iBook Lessons: Childrens picture books
iBook Lessons is a continuing series about ebook writing and publishing.
I recently had occasion to give advice regarding an author considering the move from traditional books to ebooks. Normally, in these cases, I recommend starting with Amazon. It offers the simplest tools for publishing manuscripts with a minimum of effort.
In this case, the material was a children's picture book. And because of that, I suggested going with the iBookstore instead. The iBooks Author software, available freely from Apple, provides a much better match to picture book layout and interaction than standard document-to-EPUB conversion tools.
For picture books, which typically run 32 pages in length, the layout is just as important as the content.
iBooks Author offers fixed page layout, so you can be sure that the page you design and the page the reader sees are essentially the same. This makes it the best match for many cookbooks, textbooks, and of course, picture books. Best of all, it's pretty easy to pick up for anyone with some technological mastery.
As an alternative, advanced design tools like Adobe InDesign enable you to create fixed layout using traditional EPUB 3, but the software is expensive and the technological demands are higher. (Link is to a PDF describing the process of converting childrens books to EPUB 3 using InDesign.)
The advantage to EPUB is a potentially wider audience, but you do so subject to the whims of the rendering platform without the guarantees of page fidelity that Apple brings to the table with iBooks. There's no implied contract of performance. As Smashwords CEO Mark Coker points out, "Any time you add complexity to a book, you create opportunities for incompatibility or limit the number of supported platforms."
One of the challenges of a fixed format book is that it limits the platform on which it can be read. With iBooks Author, you limit your audience to iPad owners. The expanded iBooks format is only available for tablet reading.
The unfortunate side of choosing fixed layout is that you lose out on many services that exist to transform manuscripts to EPUB formats. Sites like Smashwords, Lulu, and FastPencil offer simple-to-use book conversion and publishing options. You upload a manuscript, choose a template, and publish. They are a perfect match for casual writers without a tech background. That kind of automated conversion just doesn't seem to exist for fixed layout projects.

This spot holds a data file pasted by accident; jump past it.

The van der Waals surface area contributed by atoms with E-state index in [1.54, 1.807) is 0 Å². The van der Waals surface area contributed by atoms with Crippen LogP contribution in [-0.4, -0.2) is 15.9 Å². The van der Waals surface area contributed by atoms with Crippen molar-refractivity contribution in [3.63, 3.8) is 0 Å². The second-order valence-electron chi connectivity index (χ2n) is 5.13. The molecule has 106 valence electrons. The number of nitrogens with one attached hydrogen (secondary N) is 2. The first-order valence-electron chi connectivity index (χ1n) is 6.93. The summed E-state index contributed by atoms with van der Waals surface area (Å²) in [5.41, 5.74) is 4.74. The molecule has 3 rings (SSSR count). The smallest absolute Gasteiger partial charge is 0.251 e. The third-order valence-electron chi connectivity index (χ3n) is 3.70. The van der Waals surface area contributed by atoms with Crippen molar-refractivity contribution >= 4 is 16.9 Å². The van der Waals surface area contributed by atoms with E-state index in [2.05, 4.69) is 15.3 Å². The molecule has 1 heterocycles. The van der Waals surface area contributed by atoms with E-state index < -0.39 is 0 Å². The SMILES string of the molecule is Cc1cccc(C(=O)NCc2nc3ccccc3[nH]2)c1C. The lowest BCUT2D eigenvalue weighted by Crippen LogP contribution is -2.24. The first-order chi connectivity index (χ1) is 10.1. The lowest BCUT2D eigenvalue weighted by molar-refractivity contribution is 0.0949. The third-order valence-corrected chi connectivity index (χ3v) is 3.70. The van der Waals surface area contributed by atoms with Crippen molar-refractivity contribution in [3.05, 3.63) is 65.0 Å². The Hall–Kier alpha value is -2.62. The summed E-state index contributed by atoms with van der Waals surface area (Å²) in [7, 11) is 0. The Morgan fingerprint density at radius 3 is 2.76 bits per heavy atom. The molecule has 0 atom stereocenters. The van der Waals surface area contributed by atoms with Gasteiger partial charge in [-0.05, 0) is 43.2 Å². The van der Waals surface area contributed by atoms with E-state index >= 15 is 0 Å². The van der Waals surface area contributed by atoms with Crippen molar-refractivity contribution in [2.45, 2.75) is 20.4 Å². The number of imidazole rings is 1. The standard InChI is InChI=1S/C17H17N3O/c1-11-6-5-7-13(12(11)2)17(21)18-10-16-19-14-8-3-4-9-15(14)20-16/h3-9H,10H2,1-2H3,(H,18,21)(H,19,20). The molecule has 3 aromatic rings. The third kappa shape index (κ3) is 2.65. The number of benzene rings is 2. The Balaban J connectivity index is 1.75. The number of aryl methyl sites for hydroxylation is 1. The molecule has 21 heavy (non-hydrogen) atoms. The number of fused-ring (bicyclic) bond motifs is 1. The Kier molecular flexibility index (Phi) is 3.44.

Coker explained that fixed layout isn't an easy path, even for a constantly evolving service. "We're looking to the future to see how we can add other formats," he said. Smashwords currently supports EPUB 2, but is exploring additional formats including EPUB 3 and other fixed layout solutions like iBooks.
"Just within the last week, we introduced a new feature called Smashwords Direct," he said. "The service allows authors and publishers to upload their own professionally formatted EPUB files." Prior to the Direct service, Smashwords limited their uploads to Microsoft Word documents. "This is the first time we've allowed a format other than just Word docs. We see this as the first step, a foundational element for supporting other file formats."
Coker expressed interest in distributing books in iBooks format to Apple as well. "We're taking it one step at a time. Our Direct service is in beta. We're going to work on working out the kinks for the first generation then look to the future to see how we can add the other formats."
Coker could not offer a timeline due to the exploratory nature of the initiative.
In the end, the best bet for the picture book situation is probably to give iBooks Author a try. There are many excellent books and websites that guide you through the process and teach you how to use the app.
Have experience using conversion bureaus? Share your stories in the comments.
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